Best Buddies creates friendships, combats stigmas

This article is in response to a video posted by a father of a boy who has Autism. In this video he explains why he is outraged that his son’s own teachers were verbally abusive to their students and did not treat his son with respect.

This video demonstrates a continuing societal problem: discrimination towards people with special needs. I personally find it astonishing that people can bully others solely because that the person was born with something that makes them physically or mentally different. People have no control over the way they are born, so why should they be punished?

The answer is that they shouldn’t. These students, though they may look or speak differently, are actually quite similar to those without special needs. As the video states, they are not ‘subhuman’ and do understand what is happening around them, and that’s why the bullying needs to stop.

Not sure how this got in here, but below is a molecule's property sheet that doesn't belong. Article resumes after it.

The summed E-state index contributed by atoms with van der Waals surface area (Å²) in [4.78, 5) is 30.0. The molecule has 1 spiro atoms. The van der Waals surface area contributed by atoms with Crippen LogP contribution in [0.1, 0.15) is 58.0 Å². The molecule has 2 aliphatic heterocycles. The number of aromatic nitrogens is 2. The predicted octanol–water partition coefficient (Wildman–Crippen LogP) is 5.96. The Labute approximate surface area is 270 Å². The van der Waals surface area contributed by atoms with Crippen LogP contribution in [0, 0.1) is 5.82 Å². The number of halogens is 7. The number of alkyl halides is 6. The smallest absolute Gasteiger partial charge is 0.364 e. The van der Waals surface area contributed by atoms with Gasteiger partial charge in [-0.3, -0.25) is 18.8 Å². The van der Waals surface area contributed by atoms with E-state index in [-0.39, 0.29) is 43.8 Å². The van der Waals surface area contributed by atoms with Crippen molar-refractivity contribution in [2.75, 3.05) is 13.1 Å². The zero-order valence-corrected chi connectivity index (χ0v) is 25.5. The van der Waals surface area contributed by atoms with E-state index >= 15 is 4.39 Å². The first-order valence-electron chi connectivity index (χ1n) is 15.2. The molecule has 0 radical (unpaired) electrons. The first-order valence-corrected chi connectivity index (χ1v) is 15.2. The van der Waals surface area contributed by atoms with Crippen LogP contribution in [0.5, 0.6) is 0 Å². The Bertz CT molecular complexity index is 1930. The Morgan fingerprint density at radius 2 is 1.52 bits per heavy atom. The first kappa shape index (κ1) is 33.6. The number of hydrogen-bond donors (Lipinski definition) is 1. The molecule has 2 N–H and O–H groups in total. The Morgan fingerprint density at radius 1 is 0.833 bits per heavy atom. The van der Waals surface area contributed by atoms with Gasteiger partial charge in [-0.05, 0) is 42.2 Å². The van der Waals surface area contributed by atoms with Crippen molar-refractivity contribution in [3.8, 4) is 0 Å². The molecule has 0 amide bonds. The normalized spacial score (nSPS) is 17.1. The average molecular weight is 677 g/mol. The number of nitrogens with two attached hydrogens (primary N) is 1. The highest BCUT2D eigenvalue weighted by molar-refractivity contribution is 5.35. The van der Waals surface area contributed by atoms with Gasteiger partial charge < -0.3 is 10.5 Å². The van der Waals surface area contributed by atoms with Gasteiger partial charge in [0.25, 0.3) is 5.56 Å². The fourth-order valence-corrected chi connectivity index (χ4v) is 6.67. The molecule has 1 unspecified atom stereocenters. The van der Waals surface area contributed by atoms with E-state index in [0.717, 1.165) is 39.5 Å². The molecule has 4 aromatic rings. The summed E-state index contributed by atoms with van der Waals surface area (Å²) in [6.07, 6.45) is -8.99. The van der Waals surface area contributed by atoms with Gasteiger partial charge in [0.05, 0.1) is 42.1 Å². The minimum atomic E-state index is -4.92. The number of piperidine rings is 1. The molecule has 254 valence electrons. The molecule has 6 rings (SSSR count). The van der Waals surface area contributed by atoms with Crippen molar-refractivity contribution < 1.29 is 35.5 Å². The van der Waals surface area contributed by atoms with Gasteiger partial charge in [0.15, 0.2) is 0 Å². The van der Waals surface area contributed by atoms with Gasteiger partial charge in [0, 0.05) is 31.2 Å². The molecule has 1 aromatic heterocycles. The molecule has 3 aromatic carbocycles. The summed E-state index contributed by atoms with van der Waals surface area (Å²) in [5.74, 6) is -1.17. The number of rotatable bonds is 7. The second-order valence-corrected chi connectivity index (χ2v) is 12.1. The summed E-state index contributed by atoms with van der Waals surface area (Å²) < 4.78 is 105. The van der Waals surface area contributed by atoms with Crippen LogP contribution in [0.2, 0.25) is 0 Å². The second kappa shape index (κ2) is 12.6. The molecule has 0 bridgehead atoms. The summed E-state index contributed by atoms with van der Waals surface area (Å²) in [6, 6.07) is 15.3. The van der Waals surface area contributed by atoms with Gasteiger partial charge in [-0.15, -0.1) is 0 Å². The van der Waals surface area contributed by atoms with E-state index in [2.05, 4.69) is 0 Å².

They, just like everyone else, want a happy life, whatever that may be, and acceptance by others. This is why I do what I do with Best Buddies. I work to help these people have a normal high school experience by creating friendships that happen both in and out of school, which sadly many of them would not otherwise have. Through this work, I have become friends with so many funny, sweet and interesting people that attend our school.

Luckily, our school has special education teachers who really care, unlike those as seen in this video. Through my work with Best Buddies, I have gotten to know the special education teachers quite well, and they are amazing teachers whom their students look up to.

However, I still think Marshall can learn something from this video. Discrimination toward people with special needs is wrong. Not only do they understand and are hurt by bullying, but it also hurts all those who care about them. Everyone at our school can help make a difference to end this problem. If you see someone being bullied, help them how ever you can. If you see them in the hall or at the lunch table alone, say “hi” or ask them to join sitting with you. This, though it seems small, makes a huge difference. These people are great too, and they deserve the same respect as everyone else.